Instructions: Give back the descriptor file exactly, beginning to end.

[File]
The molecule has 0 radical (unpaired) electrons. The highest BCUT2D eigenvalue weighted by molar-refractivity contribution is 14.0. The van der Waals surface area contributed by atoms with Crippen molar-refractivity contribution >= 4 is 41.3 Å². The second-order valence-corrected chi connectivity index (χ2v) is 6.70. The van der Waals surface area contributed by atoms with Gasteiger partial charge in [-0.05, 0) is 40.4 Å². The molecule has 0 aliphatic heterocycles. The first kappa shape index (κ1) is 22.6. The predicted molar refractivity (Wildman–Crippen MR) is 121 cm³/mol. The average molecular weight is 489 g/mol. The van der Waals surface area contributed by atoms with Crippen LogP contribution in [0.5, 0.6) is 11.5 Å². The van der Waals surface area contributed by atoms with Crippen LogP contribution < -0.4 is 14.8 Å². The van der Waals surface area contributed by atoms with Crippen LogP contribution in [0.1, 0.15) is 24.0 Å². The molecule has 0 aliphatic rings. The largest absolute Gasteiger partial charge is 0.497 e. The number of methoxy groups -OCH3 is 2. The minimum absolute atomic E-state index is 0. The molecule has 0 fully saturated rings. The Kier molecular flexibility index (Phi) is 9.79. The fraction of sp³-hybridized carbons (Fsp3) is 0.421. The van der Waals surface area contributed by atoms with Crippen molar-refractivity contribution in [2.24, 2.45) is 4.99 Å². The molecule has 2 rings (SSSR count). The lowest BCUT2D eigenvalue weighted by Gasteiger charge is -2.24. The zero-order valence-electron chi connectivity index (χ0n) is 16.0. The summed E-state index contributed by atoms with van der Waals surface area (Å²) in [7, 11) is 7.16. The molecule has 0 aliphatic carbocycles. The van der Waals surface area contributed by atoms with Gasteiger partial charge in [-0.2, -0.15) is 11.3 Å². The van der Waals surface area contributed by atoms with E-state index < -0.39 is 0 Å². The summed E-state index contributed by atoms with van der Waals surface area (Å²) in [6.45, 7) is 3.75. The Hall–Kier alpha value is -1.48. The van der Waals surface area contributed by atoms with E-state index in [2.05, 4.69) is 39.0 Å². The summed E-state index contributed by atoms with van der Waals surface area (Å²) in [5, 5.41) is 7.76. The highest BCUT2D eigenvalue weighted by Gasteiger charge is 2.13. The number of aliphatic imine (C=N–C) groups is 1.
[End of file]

The molecule has 0 radical (unpaired) electrons. The highest BCUT2D eigenvalue weighted by molar-refractivity contribution is 14.0. The van der Waals surface area contributed by atoms with Crippen molar-refractivity contribution >= 4 is 41.3 Å². The second-order valence-corrected chi connectivity index (χ2v) is 6.70. The van der Waals surface area contributed by atoms with Gasteiger partial charge in [-0.05, 0) is 40.4 Å². The molecule has 0 aliphatic heterocycles. The first kappa shape index (κ1) is 22.6. The predicted molar refractivity (Wildman–Crippen MR) is 121 cm³/mol. The average molecular weight is 489 g/mol. The van der Waals surface area contributed by atoms with Crippen LogP contribution in [0.5, 0.6) is 11.5 Å². The van der Waals surface area contributed by atoms with Crippen LogP contribution < -0.4 is 14.8 Å². The van der Waals surface area contributed by atoms with Crippen LogP contribution in [0.1, 0.15) is 24.0 Å². The molecule has 0 aliphatic rings. The largest absolute Gasteiger partial charge is 0.497 e. The number of methoxy groups -OCH3 is 2. The minimum absolute atomic E-state index is 0. The molecule has 0 fully saturated rings. The Kier molecular flexibility index (Phi) is 9.79. The fraction of sp³-hybridized carbons (Fsp3) is 0.421. The van der Waals surface area contributed by atoms with Crippen molar-refractivity contribution in [2.24, 2.45) is 4.99 Å². The molecule has 2 rings (SSSR count). The lowest BCUT2D eigenvalue weighted by Gasteiger charge is -2.24. The zero-order valence-electron chi connectivity index (χ0n) is 16.0. The summed E-state index contributed by atoms with van der Waals surface area (Å²) in [7, 11) is 7.16. The molecule has 0 aliphatic carbocycles. The van der Waals surface area contributed by atoms with Gasteiger partial charge in [-0.2, -0.15) is 11.3 Å². The van der Waals surface area contributed by atoms with E-state index < -0.39 is 0 Å². The summed E-state index contributed by atoms with van der Waals surface area (Å²) in [6.45, 7) is 3.75. The Hall–Kier alpha value is -1.48. The van der Waals surface area contributed by atoms with E-state index in [2.05, 4.69) is 39.0 Å². The summed E-state index contributed by atoms with van der Waals surface area (Å²) in [5, 5.41) is 7.76. The highest BCUT2D eigenvalue weighted by Gasteiger charge is 2.13. The number of aliphatic imine (C=N–C) groups is 1.